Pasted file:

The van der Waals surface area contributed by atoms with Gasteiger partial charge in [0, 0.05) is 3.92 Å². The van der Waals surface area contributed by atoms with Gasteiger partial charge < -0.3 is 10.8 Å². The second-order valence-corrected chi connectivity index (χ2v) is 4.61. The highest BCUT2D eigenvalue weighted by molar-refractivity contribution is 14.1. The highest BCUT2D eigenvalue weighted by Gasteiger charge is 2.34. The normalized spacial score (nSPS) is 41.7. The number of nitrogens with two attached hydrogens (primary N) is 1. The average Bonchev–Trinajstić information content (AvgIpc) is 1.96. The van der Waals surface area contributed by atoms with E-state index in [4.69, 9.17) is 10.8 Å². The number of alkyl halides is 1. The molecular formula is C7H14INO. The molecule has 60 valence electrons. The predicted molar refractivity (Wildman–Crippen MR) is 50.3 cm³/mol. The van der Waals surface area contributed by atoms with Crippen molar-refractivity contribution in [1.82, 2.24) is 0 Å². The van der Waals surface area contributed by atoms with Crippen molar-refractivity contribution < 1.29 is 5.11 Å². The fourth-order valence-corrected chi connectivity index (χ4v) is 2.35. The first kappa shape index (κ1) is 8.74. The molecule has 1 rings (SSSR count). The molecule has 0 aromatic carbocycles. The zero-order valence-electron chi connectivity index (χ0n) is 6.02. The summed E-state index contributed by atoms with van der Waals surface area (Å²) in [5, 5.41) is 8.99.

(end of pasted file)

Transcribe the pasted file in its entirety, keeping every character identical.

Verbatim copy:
The van der Waals surface area contributed by atoms with Gasteiger partial charge in [0, 0.05) is 3.92 Å². The van der Waals surface area contributed by atoms with Gasteiger partial charge < -0.3 is 10.8 Å². The second-order valence-corrected chi connectivity index (χ2v) is 4.61. The highest BCUT2D eigenvalue weighted by molar-refractivity contribution is 14.1. The highest BCUT2D eigenvalue weighted by Gasteiger charge is 2.34. The normalized spacial score (nSPS) is 41.7. The number of nitrogens with two attached hydrogens (primary N) is 1. The average Bonchev–Trinajstić information content (AvgIpc) is 1.96. The van der Waals surface area contributed by atoms with E-state index in [4.69, 9.17) is 10.8 Å². The number of alkyl halides is 1. The molecular formula is C7H14INO. The molecule has 60 valence electrons. The predicted molar refractivity (Wildman–Crippen MR) is 50.3 cm³/mol. The van der Waals surface area contributed by atoms with Crippen molar-refractivity contribution in [1.82, 2.24) is 0 Å². The van der Waals surface area contributed by atoms with Crippen molar-refractivity contribution < 1.29 is 5.11 Å². The fourth-order valence-corrected chi connectivity index (χ4v) is 2.35. The first kappa shape index (κ1) is 8.74. The molecule has 1 rings (SSSR count). The molecule has 0 aromatic carbocycles. The zero-order valence-electron chi connectivity index (χ0n) is 6.02. The summed E-state index contributed by atoms with van der Waals surface area (Å²) in [5, 5.41) is 8.99.